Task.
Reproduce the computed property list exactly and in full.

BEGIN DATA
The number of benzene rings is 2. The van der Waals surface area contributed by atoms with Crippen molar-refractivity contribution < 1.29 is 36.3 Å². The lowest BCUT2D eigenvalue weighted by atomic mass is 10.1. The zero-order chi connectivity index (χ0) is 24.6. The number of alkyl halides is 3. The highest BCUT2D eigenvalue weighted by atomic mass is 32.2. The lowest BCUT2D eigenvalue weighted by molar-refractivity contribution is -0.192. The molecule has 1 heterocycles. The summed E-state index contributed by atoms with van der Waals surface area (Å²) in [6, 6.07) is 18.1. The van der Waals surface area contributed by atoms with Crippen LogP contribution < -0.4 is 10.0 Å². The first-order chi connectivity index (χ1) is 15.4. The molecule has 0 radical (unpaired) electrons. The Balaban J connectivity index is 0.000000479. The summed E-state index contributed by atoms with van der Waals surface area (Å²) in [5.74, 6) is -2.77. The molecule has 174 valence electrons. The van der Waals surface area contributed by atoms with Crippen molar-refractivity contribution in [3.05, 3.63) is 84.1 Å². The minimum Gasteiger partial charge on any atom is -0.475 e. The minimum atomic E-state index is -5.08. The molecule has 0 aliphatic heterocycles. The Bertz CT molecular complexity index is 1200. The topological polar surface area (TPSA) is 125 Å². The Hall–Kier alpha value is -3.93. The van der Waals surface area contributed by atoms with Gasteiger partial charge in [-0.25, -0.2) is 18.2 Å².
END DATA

The number of benzene rings is 2. The van der Waals surface area contributed by atoms with Crippen molar-refractivity contribution < 1.29 is 36.3 Å². The lowest BCUT2D eigenvalue weighted by atomic mass is 10.1. The zero-order chi connectivity index (χ0) is 24.6. The number of alkyl halides is 3. The highest BCUT2D eigenvalue weighted by atomic mass is 32.2. The lowest BCUT2D eigenvalue weighted by molar-refractivity contribution is -0.192. The molecule has 1 heterocycles. The summed E-state index contributed by atoms with van der Waals surface area (Å²) in [6, 6.07) is 18.1. The van der Waals surface area contributed by atoms with Crippen LogP contribution < -0.4 is 10.0 Å². The first-order chi connectivity index (χ1) is 15.4. The molecule has 0 radical (unpaired) electrons. The Balaban J connectivity index is 0.000000479. The summed E-state index contributed by atoms with van der Waals surface area (Å²) in [5.74, 6) is -2.77. The molecule has 174 valence electrons. The van der Waals surface area contributed by atoms with Crippen molar-refractivity contribution in [3.05, 3.63) is 84.1 Å². The minimum Gasteiger partial charge on any atom is -0.475 e. The minimum atomic E-state index is -5.08. The molecule has 0 aliphatic heterocycles. The Bertz CT molecular complexity index is 1200. The topological polar surface area (TPSA) is 125 Å². The Hall–Kier alpha value is -3.93. The van der Waals surface area contributed by atoms with Gasteiger partial charge in [-0.25, -0.2) is 18.2 Å².